In pre-recession 2007, an average of more than 5,000 local families a month sought emergency food boxes from the Food Share. From July 1 through September 30 of this year, the monthly average was more than 9,600 families. Oregon Food Bank, the network of 20 regional food banks in Oregon, has seen overall Oregon emergency food box distribution increase by 41% since 2008.
With numbers like these, “We have to be extremely efficient in getting food in and out the door to feed the hungry,” Gaupo says.
What other approaches exist?
The most common response to hunger is to get food to hungry people as quickly as possible. This is understandable. But organizations like Marion-Polk Food Share and Partners for a Hunger-Free Oregon point out that this is a short-term, not long-term, solution.
Simply feeding people immediately, says Hunger-Free Oregon, “does not address the underlying causes of hunger.”
“Say your job is to pull babies out of the river,” Gaupo says. “At some point you’re going to want to go upstream and find out why they’re being thrown in.”
Though the Food Share, which Gaupo calls “a crisis-based organization” does an outstanding job responding to daily needs, he says that it cannot provide long-term answers; “only the community can do that.”
He compares society’s investment in public schools to its inconsistent investment in nutrition for all.
“We’ve agreed that everyone through the age of 18 should have assess to school and an education,” he says, “but we don’t have the same policy for food. We leave that to the wherewithal of the individual, of family and circumstances. We don’t take that on as much as a society.”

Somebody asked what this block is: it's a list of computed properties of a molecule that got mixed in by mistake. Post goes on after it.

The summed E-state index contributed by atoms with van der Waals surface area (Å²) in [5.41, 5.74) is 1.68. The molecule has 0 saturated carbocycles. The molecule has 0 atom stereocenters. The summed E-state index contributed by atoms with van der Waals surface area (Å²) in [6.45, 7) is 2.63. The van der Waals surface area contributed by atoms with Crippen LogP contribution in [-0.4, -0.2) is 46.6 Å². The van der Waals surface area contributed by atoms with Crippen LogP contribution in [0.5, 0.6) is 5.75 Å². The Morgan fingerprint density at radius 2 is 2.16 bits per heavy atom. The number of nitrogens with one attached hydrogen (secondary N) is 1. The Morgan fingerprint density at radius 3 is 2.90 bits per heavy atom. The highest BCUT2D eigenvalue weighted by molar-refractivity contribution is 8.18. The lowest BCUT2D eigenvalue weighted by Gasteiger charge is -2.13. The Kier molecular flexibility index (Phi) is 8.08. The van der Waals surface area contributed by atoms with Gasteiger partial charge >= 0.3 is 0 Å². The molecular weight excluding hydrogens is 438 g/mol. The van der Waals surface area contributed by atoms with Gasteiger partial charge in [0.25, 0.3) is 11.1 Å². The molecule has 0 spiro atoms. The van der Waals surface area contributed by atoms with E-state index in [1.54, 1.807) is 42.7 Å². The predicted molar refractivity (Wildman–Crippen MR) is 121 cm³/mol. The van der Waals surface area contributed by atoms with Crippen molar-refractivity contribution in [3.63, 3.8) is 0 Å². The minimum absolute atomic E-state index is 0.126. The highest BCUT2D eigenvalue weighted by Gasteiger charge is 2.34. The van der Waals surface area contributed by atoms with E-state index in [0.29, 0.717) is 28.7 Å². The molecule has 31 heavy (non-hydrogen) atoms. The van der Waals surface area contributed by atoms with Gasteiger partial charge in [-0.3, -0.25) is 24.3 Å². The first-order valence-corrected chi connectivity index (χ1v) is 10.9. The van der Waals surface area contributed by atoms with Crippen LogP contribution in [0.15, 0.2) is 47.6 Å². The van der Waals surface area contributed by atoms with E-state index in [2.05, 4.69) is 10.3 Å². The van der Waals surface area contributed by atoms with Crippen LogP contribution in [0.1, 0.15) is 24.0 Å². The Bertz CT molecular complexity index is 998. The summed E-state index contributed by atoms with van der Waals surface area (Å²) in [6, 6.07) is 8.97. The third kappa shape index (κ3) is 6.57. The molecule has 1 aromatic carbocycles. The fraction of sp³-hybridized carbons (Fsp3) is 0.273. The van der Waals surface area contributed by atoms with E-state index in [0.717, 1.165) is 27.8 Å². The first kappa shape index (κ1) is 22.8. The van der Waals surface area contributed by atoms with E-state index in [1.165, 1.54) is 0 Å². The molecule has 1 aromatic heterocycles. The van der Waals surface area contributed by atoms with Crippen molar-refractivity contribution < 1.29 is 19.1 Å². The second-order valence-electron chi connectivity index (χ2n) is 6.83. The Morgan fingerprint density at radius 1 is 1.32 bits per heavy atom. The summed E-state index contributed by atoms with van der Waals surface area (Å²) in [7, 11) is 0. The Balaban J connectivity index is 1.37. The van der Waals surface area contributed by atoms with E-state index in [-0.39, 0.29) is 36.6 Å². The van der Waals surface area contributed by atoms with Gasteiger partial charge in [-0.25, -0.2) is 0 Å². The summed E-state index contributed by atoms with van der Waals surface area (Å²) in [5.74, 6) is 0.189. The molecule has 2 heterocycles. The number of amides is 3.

The community at large, Gaupo believes, must address the causes of hunger. “For that part, the most a place like Marion-Polk Food Share can do is be an active voice in the conversation.”
Partners for a Hunger-Free Oregon believes hunger is both preventable and solvable. It advocates for policies that 1) increase economic stability for people, communities and the state – such as the earned-income tax credit extended for 6-years during the last legislative session which will reduce the tax burden for low wage workers, 2) cultivate a strong regional food system – like the Senior Farm Direct Nutrition Program that allows more seniors access to fresh produce during summer months, and the Farm-to-School program which enables more schools to purchase Oregon-grown produce, and, 3) improving the food safety net – such as the Oregon Hunger Response Fund, which ensures that emergency food as available when needed.
Local examples of this approach
Marion-Polk Food Share is working on the prevention side as well. It partners with Salem Harvest to glean food left in fields; the Food Share gets half what volunteers collect – and the volunteers are able to keep the remainder. The Food Share also works with 53 community gardens that it has a hand in organizing and providing infrastructure for. In cooperation with the JOBS Plus program, administered by the State of Oregon Department of Human Services, it provides experience at its front desk, answering phones, and on-the-job forklift training every afternoon, allowing people to gain skills and experience that will help them find employment.
In another approach The Food Share’s new quinoa burgers are created by incarcerated youth in partnership with the Oregon Youth Authority. “This provides vocational and job training for young people,” Gaupo says, “Studies have shown that youth who are engaged in a beneficial activity are far more successful after incarceration.”
Successful reentry of young people and their families means less long-term reliance on emergency food services.